As corporate citizens, we should always do business in ways that conserve our planet’s resources and that minimize the negative impact of our activities on the environment. This includes doing what we can to reduce greenhouse gas emissions, minimizing our use of energy, avoiding excess waste and preserving the earth’s natural environment for future generations. We all rely on natural resources to sustain life on our planet, and taking meaningful action to protect those resources is a critical aspect of being a good corporate citizen as well as a good citizen of the world.
Green awareness can be an integral part of our corporate culture. At the procurement level, thinking green extends to the choice of supplier companies — whether it is suppliers of cleaning fluids or printer paper, computer servers or video cameras. In the security department, personnel should develop a keen environmental consciousness and look for ways every day to translate that consciousness into action.
The impact on the security department should specifically include consideration of the environmental impact of technology choices and an effort to evaluate each supplier’s green record.
Green Is Good
Benefits of embracing green operations include:
• Savings on energy consumption. Whether choosing fuel-efficient vehicles or assessing the energy consumption of machinery and business systems, companies that use less energy will see the benefit of lower costs.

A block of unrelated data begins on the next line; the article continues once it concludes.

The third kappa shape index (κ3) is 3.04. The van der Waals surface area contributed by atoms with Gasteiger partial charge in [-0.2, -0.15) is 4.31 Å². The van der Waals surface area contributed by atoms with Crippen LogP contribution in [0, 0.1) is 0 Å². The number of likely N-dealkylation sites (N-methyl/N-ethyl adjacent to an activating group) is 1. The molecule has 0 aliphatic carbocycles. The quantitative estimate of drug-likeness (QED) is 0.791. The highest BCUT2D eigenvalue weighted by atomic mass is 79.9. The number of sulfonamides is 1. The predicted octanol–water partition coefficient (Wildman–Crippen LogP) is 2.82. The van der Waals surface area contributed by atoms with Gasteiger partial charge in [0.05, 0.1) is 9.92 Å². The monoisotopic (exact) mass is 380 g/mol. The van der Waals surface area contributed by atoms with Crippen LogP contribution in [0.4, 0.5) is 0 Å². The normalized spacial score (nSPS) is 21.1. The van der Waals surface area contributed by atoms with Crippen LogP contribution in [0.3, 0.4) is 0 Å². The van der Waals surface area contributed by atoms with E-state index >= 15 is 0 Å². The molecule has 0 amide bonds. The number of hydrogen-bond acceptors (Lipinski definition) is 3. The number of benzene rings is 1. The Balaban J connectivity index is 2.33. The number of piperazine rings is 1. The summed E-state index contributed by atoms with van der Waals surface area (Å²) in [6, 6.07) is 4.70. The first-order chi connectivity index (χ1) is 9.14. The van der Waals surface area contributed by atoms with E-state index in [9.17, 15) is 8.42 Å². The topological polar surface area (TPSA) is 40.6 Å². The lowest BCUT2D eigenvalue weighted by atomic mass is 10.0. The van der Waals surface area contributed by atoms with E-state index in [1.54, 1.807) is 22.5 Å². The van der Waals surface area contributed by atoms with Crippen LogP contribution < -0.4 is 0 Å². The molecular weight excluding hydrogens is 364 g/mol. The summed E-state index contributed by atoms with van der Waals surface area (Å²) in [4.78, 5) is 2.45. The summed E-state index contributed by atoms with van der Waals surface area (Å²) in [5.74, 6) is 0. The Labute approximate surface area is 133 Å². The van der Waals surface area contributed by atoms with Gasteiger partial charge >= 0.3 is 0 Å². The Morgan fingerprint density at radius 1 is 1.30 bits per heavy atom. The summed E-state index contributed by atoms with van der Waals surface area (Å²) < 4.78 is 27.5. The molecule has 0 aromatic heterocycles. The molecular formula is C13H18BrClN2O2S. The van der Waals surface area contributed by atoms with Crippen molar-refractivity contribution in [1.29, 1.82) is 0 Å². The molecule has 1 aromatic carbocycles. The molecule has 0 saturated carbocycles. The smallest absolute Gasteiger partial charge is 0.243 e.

• Fewer emissions. Greenhouse gases (such as carbon dioxide [CO2]) are likely to be the subject of future regulations.
• More profit. Eliminating waste in the manufacturing process saves money. This is the basis of so-called “lean” manufacturing methods.
• Cost savings. Any company that adopts green policies can often realize operational savings of $6 to $8 for each $1 it saves in energy, according to one estimate by IBM.
• Compliance with regulations and standards. Environmental conformance may be required by the government or covered by voluntary requirements developed by standards or industry groups.
Preference for Green Suppliers
Companies look to their suppliers as a critical element in achieving green goals. A company might migrate to hybrid company cars to reduce greenhouse gases, or seek out products that are made using renewable energy or by a supplier that emits fewer greenhouse gases. They might also look for products that are made using fewer toxins that can harm human health or the environment. Many are moving towards products that contain the highest possible percentage of post-consumer recycled content.
One useful measure of a supplier company’s environmental impact is conformance to ISO 14000 environmental management standards aimed at minimizing how the manufacturing processes negatively impacts the environment, ensuring compliance with applicable laws and regulations, and continuous improvement related to green practices. Manufacturers are certified by third-party organizations to document adherence to the standards.
Another certification related to electronic products is a directive issued by the European Union on the use of certain hazardous substances in electrical and electronic equipment, commonly referred to as the Restriction of Hazardous Substances (RoHS) directive. RoHS compliance reflects a significant reduction in the use of lead and five other hazardous materials in manufacturing: mercury, cadmium, hexavalent, chromium, polybrominated biphenyl and polybrominated diphenyl ether.
Green in the Security Market
Green considerations are an emerging element in the security marketplace. Unlike other markets where supplier companies have already been communicating their green record, most security suppliers have so far been quiet on the subject.
Their silence does not mean that green issues have not been a priority for our industry’s supplier companies.